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Mission’s pact with Blue Cross ends; now what?
Wednesday, 01 November 2017 21:54

From Staff Reports 

They really did it.

Industry analysts were not taking it too seriously. They had seen the bluff too many times before, and providers and insurers always came to a settlement by deadline.

But on Oct. 5, Mission Health really did allow its contract with Blue Cross Blue Shield North Carolina to expire. 

All Mission physicians and facilities are now officially out-of-network, not just for BCBSNC, but for all carriers of any Blue Cross Blue Shield plans from any other state.

Those needing to use emergency services will always be in-network at the nearest hospital. Other exceptions include persons with qualified conditions or qualified extenuating circumstances. Federal employees will be out-of-network on Nov. 16, and persons receiving physical therapy from CarePartners will be out-of-network on March 3, 2018.

People may continue to receive services out of network. They will just have to arrange other terms of payment, and it will likely be more expensive.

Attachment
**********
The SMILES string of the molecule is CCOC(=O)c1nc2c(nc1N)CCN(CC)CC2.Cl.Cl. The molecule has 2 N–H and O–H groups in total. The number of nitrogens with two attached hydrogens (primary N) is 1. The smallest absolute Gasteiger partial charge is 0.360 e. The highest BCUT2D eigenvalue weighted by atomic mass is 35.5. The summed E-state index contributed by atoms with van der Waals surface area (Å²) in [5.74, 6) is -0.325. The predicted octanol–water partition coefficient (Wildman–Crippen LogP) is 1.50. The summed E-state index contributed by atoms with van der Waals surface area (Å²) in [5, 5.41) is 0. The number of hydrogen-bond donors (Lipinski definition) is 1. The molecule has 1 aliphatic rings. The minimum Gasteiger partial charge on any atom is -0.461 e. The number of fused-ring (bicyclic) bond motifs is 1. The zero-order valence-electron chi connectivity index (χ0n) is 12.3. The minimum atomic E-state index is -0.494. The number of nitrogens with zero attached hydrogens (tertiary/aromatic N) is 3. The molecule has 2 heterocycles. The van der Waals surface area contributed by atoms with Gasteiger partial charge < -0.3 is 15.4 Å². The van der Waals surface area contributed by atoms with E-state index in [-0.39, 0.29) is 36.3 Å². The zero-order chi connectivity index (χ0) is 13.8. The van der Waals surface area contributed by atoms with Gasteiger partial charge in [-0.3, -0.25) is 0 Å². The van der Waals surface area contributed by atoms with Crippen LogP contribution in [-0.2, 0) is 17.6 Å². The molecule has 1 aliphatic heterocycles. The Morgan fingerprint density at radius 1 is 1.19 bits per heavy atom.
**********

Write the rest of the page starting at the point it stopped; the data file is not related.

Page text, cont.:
Mission is assisting people running into difficulty finding alternative coverage. The help-line phone number is 417-0480, and the website is MissionStandsWithYou.org.

Spokespersons for Mission said they could not negotiate with BCBSNC as long as the insurer insisted on what has been called “forever zero.” 

In spite of the hospital’s continued capital growth and expansion, Mission argues BCBSNC’s payments would not only freeze reimbursement rates for the foreseeable future, they would cap them at an unworkable level.

Mission spokespersons said they would have accepted no reimbursement increase for persons who purchased insurance on the Obamacare exchanges because those people had no other option; but when the contract fell through, that provision fell with it.